Are robot weapons less responsible than child soldiers?

This post is literally a letter home.  My dad asked me whether instructing an autonomous weapon was really that different from instructing soldiers like child soldiers.  I'm not sure, but here's my best guess.  Sorry for the lack of attribution; I may get to that later.

That's an awesome question -- I hardly ever get that good of question in talks! 
There are two answers:  one assuming the technology works, and the other one assuming not.  I'll do the second one first, because it's easy and probably temporary.  Right now, instructing a robot is nothing like training a person -- it doesn't see, think or act anything like a person, so it's hard for people giving it the instructions to do something similar.  So it's relatively easy with current robots to keep their "instruction" more along the lines of a machine you have to learn how to use, like a sophisticated car or phone.
However, we can imagine that robots become more directly instructable in the future.  What I love about your question is that it is really not about robots as much as about people.  As I understand it, only about 1 in 5 Americans shot anyone in WWI & II.  They couldn't bring themselves to do it, or were afraid -- I don't know.  Apparently we just are pretty sure somehow that they didn't fire their guns.  (I learned this some time ago, you may know more given your involvement in the peace fellowship.)
As I understand it, after the Korean war and the tactics used there against our soldiers, the American (and probably other country's) military became fascinated by the idea of brain washing.  Could you make it more likely that someone would do what you want?   Could you make the behaviour of a unit more reliable and predictable, and thus easier to plan around?  That's what basic training is about.  It's not just about becoming fit, it's about becoming very likely to follow orders.  You are indoctrinated intellectually and also physically coerced to be very responsive to your colleagues and your commanders.

However, in general we still want soldiers to think, and there is still a notion of responsibility for the soldier as well as their commanding officers. What a lot of the military philosophy about autonomous robot weapons deals with is how can we make robots responsible, particularly when there's no real way to punish them?
My own answer to that is that we shouldn't -- we should leave responsibility at the hands of the operators and the commanders, and as "operators" increasingly become commanders (if operating gets easier due to localised/limited autonomy), that doesn't change anything except that the commanders have fewer scape goats for their actions.  There are other writers of this opinion too.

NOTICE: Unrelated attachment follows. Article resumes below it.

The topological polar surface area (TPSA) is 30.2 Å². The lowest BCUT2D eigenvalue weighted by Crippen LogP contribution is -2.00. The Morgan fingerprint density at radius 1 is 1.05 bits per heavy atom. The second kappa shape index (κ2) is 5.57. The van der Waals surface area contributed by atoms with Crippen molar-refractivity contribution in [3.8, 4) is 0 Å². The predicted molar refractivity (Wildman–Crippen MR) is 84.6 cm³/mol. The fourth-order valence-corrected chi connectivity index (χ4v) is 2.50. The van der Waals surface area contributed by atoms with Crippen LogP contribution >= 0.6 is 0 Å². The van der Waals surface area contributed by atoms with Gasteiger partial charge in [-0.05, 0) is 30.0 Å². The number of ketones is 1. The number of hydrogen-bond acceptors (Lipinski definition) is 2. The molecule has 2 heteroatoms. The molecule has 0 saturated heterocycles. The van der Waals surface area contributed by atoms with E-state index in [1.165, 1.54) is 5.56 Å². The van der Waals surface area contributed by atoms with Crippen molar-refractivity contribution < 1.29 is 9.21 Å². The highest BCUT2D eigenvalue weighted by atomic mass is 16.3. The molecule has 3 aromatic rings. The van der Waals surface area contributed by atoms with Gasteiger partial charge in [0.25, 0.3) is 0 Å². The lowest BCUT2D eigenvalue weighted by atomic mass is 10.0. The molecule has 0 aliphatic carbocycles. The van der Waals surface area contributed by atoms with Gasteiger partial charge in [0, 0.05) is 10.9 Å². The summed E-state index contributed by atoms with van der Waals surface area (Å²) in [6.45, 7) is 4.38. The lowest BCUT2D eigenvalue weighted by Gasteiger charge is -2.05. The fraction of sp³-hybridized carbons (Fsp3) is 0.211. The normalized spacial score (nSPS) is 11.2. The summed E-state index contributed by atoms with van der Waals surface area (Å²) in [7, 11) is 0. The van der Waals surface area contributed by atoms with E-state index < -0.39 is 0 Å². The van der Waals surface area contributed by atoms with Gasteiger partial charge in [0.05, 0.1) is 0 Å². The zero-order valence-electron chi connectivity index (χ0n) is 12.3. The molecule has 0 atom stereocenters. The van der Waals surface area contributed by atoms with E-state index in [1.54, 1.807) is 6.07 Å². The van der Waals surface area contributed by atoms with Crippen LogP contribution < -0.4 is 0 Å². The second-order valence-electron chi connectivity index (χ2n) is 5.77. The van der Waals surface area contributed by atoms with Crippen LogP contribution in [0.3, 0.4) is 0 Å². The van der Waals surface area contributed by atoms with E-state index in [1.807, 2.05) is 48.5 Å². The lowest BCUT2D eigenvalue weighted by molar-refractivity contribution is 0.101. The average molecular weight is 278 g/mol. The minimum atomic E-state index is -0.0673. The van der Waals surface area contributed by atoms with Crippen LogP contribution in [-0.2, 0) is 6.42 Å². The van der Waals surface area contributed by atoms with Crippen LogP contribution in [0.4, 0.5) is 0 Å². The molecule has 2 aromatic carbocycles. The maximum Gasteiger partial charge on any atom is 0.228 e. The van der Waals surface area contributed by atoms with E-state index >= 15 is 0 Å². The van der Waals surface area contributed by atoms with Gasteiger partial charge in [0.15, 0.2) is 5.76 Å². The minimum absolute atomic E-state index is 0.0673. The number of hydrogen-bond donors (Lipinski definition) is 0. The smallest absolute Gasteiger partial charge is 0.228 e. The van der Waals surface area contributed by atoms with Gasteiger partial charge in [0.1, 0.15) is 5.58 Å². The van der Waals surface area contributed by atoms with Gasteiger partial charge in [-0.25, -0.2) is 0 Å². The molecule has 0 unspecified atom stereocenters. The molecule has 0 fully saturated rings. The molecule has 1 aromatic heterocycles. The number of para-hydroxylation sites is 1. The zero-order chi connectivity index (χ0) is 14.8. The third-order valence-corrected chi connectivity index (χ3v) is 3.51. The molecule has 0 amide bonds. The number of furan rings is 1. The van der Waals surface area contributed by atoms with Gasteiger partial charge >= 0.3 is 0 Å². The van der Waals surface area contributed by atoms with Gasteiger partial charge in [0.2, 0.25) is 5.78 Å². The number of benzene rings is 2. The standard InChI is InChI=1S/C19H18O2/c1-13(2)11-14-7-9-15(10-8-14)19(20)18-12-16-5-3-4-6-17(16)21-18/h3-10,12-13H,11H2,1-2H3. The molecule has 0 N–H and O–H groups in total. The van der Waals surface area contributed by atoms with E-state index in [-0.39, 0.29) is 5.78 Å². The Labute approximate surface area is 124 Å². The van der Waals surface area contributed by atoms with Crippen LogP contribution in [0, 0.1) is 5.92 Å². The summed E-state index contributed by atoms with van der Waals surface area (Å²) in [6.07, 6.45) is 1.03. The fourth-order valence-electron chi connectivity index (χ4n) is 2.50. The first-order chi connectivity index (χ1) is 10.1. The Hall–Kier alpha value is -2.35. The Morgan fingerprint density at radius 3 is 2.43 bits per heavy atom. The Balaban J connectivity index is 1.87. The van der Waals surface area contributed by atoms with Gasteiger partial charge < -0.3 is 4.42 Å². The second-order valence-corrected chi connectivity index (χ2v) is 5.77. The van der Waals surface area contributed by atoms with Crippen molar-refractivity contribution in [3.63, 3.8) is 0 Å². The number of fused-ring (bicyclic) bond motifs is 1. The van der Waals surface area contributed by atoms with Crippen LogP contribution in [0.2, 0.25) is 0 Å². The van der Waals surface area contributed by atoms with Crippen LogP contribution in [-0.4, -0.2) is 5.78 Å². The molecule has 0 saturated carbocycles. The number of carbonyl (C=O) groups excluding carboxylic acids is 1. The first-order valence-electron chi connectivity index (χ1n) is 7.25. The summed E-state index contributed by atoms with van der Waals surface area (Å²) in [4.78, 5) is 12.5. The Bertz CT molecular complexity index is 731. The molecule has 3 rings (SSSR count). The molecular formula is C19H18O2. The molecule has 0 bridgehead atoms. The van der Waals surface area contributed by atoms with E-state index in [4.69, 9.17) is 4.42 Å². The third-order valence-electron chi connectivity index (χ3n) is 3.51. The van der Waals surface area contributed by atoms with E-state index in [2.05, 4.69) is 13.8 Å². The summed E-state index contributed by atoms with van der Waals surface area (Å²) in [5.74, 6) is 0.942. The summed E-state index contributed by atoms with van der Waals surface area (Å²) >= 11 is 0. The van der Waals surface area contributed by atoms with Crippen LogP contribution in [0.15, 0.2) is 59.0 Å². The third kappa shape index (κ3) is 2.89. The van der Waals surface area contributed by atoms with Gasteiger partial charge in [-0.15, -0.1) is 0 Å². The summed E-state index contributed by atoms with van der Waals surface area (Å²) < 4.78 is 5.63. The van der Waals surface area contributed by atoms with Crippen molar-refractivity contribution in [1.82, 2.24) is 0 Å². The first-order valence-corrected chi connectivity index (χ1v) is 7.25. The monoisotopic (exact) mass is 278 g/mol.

So, what about child soldiers?  I think depending on their age, they also cannot be seen as responsible for their actions.  Similarly for any soldier that has limited freedom of action due to punishment that might be meted against them or their family.  I read about Serbian soldiers who refused to fight in Kosovo, asking their parents' permission first.  The parents gave their permission and accepted that their sons were returned to them in body bags rather than have them commit war crimes.  Obviously those people are heroes, but its harder to blame their colleagues for not doing the same than it would be to blame a "rogue" soldier that commits a crime on their own.  Yet even there, much of the behaviour at Abu Ghraib, while obviously morally wrong on the individual level, was also a consequence of people being put in positions for which they had no or inappropriate training and/or supervision.  So the people who created those situations were at least as culpable as the people who performed the actions, though again in this case this is in no way to say the people who performed the actions were not culpable.  More than one person can be at fault for the same action, and in different ways.
Which is all to say that absolutely, the deployment of weapons and of soldiers is the responsibility of commanding officers, and in that way robots are like any kind of solider.  But since Nuremberg and probably a lot earlier we have also held adult humans responsible for recognising and responding when orders are wrong.  Robots may even be able to assist with this as well, but my point is that ethically the buck should never stop with them.
One other interesting thing -- some ethicists are worried that precisely because you can expect, and in fact must expect robots to exactly obey rules and laws, that they may create hazards e.g. in driving by showing less judgement or "common sense" than a human would, e.g. by stopping suddenly to avoid hitting something rather than swerving slightly out of a lane even when there's no one coming the other direction.  Even if we could program the common sense in (which might not be hard), the question is how the law / liability would respond if something went wrong while a robot car was not perfectly within the law.  I suspect that robots will stay within the law, and humans will learn to adjust their expectations accordingly, and that autonomously-driving cars will be clearly identified just like learner cars are now, to make this all easier.
Joanna

They talked about the military use of robots that would be programmed to decide who or what to shoot with out human interaction. Is that very far removed from basic training for soldiers, especially in countries that use child soldiers? 
Dad


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Joanna Bryson
http://www.cs.bath.ac.uk/~jjb/
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